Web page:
Catching up on lost time – the Ancestral Health Symposium, food reward, palatability, insulin signaling and carbohydrates… Part II(e, as in “end” and “enough already”)

  In our last post, we discussed, among other things, an experiment from the 1960s that Dr. Stephan Guyenet of wholehealthsource.org has evoked to support the food reward/palatability hypothesis of obesity. This was an experiment by Sami Hashim and Ted Van Itallie published in 1965. Four subjects, two lean and two obese, consumed a formula … [Read more]

Catching up on lost time – the Ancestral Health Symposium, food reward, palatability, insulin signaling and carbohydrates… Part II(d)

  When last I left off, the subject of discussion was the critical question about the food reward/palatability hypothesis of obesity: Can palatability and reward value of foods be disassociated from the metabolic and hormonal effects of the individual nutrients being consumed and, in particular, the sugar and refined grains that “hyper-rewarding” foods seem to … [Read more]

Catching up on lost time – the Ancestral Health Symposium, food reward, palatability, insulin signaling and carbohydrates… Part II(c)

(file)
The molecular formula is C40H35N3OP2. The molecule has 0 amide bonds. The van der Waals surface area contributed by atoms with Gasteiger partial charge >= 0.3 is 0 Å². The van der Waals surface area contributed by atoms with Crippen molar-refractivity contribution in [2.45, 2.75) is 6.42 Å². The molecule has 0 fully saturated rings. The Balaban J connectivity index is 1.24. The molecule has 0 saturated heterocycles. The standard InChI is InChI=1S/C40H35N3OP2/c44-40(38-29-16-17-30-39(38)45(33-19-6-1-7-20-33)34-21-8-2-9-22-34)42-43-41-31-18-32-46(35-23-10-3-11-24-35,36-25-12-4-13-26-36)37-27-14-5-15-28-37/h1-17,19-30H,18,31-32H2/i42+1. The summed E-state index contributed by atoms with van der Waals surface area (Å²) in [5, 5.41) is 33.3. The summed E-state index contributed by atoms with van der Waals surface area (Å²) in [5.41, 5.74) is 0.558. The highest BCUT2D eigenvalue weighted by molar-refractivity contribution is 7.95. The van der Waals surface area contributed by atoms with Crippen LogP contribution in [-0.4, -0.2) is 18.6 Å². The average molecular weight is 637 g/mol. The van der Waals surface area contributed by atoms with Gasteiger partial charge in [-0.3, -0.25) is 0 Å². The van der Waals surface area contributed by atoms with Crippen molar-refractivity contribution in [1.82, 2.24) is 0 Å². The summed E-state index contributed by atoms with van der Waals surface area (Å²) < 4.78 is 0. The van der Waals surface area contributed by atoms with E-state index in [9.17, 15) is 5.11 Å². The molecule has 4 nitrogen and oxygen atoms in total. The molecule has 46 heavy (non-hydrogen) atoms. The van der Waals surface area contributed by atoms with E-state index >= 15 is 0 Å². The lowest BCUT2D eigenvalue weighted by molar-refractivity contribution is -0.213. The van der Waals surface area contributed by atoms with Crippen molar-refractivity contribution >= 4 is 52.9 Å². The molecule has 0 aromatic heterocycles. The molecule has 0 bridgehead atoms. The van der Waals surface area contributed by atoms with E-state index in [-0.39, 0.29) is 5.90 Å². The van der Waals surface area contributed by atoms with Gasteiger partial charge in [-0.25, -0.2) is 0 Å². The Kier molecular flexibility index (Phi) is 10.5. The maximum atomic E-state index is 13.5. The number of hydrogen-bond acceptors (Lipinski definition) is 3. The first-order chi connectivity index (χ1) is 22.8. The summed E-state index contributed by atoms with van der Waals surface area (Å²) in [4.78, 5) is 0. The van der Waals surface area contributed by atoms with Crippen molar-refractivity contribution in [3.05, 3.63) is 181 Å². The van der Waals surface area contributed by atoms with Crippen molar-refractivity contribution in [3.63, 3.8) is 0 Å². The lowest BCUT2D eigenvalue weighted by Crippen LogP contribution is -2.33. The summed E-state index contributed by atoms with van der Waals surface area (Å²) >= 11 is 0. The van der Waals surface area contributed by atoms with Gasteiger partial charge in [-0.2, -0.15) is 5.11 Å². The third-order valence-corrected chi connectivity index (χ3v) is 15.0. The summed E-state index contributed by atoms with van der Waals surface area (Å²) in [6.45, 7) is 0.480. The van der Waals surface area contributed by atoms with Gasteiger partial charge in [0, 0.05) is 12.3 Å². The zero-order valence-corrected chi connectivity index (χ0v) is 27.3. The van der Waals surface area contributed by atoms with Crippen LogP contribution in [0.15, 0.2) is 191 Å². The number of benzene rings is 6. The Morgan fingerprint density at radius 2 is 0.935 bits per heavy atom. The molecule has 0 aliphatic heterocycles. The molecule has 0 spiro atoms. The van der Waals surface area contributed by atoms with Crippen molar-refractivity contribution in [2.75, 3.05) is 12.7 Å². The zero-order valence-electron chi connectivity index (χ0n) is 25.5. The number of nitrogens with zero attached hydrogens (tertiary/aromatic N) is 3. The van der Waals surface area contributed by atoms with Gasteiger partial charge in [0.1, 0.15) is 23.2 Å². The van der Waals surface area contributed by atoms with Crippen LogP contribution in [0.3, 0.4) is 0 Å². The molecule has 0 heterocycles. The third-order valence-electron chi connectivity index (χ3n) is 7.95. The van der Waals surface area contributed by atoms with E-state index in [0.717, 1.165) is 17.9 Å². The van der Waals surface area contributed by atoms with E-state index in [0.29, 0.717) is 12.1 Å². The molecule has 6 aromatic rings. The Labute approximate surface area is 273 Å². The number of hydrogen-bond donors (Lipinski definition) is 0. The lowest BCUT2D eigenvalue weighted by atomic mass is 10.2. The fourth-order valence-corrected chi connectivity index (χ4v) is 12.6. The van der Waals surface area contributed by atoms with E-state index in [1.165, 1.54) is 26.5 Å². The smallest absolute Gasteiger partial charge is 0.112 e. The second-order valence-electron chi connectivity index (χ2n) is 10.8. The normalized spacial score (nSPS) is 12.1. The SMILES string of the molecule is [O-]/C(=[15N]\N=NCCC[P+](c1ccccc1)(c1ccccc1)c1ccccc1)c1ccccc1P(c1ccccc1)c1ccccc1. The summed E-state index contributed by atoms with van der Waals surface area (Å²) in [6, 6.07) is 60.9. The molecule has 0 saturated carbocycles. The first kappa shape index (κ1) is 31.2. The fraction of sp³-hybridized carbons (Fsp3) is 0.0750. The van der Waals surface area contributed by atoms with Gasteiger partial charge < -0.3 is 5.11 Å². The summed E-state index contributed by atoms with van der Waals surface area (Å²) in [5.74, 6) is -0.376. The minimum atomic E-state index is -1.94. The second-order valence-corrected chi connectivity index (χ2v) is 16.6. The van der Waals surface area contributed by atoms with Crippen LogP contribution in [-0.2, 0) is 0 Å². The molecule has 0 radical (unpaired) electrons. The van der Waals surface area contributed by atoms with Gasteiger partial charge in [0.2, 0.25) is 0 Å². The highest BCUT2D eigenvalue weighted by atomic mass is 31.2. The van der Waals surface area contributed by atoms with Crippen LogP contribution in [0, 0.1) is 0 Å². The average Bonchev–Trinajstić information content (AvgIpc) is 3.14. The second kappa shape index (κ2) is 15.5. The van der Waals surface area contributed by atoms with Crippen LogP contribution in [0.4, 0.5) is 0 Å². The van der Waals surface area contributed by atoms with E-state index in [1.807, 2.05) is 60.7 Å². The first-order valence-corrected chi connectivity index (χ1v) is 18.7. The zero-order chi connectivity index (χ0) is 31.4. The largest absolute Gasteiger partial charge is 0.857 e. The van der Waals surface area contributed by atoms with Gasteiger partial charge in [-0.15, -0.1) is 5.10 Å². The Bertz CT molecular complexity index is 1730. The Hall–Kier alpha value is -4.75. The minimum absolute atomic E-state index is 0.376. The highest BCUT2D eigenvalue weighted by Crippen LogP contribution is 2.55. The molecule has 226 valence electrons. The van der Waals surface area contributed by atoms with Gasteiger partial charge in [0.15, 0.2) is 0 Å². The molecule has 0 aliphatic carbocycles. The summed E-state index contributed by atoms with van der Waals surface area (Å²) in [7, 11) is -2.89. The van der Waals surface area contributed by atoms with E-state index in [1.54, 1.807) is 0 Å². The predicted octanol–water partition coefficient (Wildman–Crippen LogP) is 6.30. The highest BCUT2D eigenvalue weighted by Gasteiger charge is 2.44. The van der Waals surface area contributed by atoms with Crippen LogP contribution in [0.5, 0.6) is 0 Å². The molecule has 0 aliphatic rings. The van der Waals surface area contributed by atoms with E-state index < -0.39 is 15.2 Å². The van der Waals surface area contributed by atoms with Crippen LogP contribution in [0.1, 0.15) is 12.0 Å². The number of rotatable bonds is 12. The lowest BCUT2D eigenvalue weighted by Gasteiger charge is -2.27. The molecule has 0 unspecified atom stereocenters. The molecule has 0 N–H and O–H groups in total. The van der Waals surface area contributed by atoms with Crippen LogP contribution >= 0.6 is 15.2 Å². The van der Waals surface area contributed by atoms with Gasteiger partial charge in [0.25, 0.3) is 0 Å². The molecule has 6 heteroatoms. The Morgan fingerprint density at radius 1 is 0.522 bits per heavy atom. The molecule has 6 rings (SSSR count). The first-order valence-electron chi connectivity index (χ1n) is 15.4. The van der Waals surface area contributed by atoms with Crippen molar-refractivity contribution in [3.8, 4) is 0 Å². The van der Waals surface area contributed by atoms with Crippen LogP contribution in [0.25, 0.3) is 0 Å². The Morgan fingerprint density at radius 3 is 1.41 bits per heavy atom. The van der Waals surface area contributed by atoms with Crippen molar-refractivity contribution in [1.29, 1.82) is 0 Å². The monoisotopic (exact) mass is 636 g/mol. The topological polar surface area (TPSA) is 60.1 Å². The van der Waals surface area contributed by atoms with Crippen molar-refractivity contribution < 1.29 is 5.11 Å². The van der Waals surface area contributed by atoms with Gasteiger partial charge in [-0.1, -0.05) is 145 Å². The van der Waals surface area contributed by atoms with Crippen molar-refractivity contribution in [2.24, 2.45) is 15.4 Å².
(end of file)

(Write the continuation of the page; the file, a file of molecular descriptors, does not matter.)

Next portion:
We’ve been discussing the food reward/palatability hypothesis of obesity and whether this idea adds anything meaningful to our understanding of obesity.  Is the evidence for it sufficiently compelling that we should cease to pay attention to the fact that insulin, as Yalow and Berson noted in 1965, is “the principal regulator of fat metabolism?” … [Read more]

Catching up on lost time – the Ancestral Health Symposium, food reward, palatability, insulin signaling and carbohydrates… Part II(b)

When last we left off, the subject was the food reward/palatability hypothesis of obesity and why I find it so unconvincing and problematic. This post is going to address that issue by first discussing three new papers published on the subject of sugar.  Then I’m going to ask a lot of questions, hoping at least … [Read more]

Catching up on lost time – the Ancestral Health Symposium, food reward, palatability, insulin signaling and carbohydrates… Part II(a)

  When last I posted, oh so long ago, I promised next to discuss the food reward/palatability hypothesis of obesity and why I find it so uncompelling and more than a little bit disheartening.  Why, in effect, I think it is the kind of bad science that begs to be challenged, as I did, when it … [Read more]